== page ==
### Machine Learning for Biomedical Knowledge Discovery

### Springer Lecture Notes in Artificial Intelligence (LNAI)

As one outcome of our BIRS 15w2181 workshop we are currently producing a volume of Springer LNAI – State-of-the-Art (SOTA). All papers will be carefully reviewed by at least three reviewers from members of the international expert network HCI-KDD to ensure the high Springer quality standards.

##### Machine learning and Health

The life sciences are progressively turning into data-centric sciences. Machine learning can help to make sense of complex data. Consequently, big challenges in today’s biomedical domain are in the development of new methods, algorithms and tools for the effective analysis and interpretation of complex, high-dimensional biomedical data. Within such data sets, relevant structural and/or temporal patterns (“knowledge”) are often hidden, difficult to extract, thus not directly accessible to a biomedical expert. Consequently, a major challenge is in interactive Knowledge Discovery and Data Mining which relies heavily on machine learning approaches. However, many of the classical methods are based on the assumption that the data objects under consideration are represented in terms of feature vectors, or collections of attribute values, for example, argued that graphs have a representational power that is significantly higher than the representational power of feature vectors. Moreover, graph-theory provides powerful tools to map data structures and to find novel connections between data objects and allow the application of statistical and machine learning techniques. Methods from computational geometry and algebraic topology may also be of great help here, and could be combined with machine learning approaches, e.g. with evolutionary algorithms. Promising future research routes in this field are in interactive visual data mining.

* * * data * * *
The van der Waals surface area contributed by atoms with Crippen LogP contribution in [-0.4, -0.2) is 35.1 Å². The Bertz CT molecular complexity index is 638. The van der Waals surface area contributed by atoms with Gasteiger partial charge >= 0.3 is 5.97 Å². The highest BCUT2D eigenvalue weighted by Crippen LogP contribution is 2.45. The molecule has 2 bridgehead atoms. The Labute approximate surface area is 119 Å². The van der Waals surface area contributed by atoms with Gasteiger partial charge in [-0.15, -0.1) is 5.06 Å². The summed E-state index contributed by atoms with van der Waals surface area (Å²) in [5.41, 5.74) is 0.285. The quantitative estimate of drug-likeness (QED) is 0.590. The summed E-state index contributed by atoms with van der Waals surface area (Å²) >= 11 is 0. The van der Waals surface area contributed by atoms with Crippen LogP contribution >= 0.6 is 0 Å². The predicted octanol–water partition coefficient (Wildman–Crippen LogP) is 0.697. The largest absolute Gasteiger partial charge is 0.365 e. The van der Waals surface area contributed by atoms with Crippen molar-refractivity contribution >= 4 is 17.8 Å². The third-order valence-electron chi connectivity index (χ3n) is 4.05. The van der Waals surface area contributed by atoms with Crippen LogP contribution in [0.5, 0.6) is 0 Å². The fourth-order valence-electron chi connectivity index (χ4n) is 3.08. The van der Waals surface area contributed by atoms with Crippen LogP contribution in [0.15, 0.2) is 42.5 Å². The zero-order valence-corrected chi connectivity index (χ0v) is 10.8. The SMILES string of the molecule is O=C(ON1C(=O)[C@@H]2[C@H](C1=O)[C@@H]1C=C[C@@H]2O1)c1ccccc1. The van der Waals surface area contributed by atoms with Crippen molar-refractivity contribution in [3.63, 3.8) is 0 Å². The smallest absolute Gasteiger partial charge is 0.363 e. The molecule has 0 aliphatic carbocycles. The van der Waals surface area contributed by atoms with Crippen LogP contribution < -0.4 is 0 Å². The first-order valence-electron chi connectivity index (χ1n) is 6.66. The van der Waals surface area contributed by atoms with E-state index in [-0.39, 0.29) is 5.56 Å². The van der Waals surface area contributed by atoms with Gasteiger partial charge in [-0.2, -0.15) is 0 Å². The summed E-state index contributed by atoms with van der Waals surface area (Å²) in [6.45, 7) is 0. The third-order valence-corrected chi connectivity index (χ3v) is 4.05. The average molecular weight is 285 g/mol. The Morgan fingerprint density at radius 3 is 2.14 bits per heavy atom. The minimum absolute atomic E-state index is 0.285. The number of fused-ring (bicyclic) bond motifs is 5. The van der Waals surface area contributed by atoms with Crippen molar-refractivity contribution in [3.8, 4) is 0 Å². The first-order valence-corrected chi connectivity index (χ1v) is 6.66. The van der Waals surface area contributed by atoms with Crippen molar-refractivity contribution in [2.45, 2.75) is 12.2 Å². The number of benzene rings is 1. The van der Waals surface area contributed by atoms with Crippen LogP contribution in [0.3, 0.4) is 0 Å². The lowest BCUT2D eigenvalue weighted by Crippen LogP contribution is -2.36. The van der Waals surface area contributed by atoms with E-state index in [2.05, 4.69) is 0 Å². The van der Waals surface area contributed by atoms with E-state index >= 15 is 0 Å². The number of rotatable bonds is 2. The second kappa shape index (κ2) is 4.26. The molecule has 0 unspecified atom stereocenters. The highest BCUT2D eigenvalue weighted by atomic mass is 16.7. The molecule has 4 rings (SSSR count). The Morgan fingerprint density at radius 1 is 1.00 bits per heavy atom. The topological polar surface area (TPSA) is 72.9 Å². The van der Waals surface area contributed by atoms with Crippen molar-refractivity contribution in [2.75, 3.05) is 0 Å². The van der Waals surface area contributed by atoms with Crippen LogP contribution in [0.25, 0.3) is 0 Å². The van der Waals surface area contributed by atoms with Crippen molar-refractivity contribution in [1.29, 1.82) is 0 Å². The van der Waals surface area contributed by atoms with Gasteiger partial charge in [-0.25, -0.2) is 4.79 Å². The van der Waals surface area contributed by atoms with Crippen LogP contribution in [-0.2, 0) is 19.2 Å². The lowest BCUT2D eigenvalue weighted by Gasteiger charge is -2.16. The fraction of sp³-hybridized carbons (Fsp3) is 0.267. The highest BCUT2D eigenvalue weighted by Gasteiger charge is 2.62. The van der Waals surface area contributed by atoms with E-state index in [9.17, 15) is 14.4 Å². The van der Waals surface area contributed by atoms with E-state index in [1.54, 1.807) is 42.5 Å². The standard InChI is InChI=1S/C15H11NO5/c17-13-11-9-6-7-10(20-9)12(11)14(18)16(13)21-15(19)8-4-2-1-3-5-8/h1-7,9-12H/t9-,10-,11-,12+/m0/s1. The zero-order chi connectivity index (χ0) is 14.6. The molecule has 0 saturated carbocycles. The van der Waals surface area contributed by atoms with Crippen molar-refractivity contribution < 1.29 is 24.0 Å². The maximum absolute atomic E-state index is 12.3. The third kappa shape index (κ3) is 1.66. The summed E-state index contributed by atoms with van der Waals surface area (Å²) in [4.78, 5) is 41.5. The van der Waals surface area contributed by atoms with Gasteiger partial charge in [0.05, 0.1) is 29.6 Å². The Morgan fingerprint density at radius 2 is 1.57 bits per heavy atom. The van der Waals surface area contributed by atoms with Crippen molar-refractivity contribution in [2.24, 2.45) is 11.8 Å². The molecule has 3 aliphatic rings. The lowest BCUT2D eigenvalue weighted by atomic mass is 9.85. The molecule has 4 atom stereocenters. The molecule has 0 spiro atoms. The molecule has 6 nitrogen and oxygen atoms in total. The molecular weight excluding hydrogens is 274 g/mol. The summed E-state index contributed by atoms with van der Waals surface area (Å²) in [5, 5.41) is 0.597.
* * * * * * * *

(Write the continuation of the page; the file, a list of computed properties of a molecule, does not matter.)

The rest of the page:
The papers collected in this LNAI State-of-the-art (SOTA) volume report on various challenges, problems, methods, algorithms and tools to discover knowledge from complex data sets – applicable for the life sciences, biomedicine and health.

##### The Banff Meeting:

The 7th International Special Session of the expert network HCI-KDD was taking place at the Banff International Research Station for Mathematical Innovation and Discovery from July, 24-26, 2015.

**Full Title:** Advances in interactive Knowledge Discovery and Data Mining in complex data

**Short Title:** Interactive Knowledge Discovery (iKDD)

**Type:** 2 Day Workshop, BIRS-Approval Nr. 15w2181

**Dates:** 2015 July, Friday, 24th to Sunday, 26th

**AMS Subject Area:** Data Mining

**AMS Subject Code 1:** 68-Computer Science

**AMS Subject Code2:** 92-Biology and other Natural Sciences

Videos from BIRS workshop 15w2181

**Overview: **

In the past, research in data mining has concentrated on developing efficient machine learning algorithms for analysing big data sets arising in the biomedical domain, such as for discovering patterns in biomedical data or for modelling uncertainties in clinical decision-making. With the increasing amount of biomedical and health-care data becoming available everyday, structured learning and graphical models, such as probabilistic dependency networks, probabilistic decision trees, Bayesian networks and Markov Random Fields, are becoming popular tools in biomedical data mining research. Many problems in the area can be formulated as probabilistic inference problems.

**Objectives:**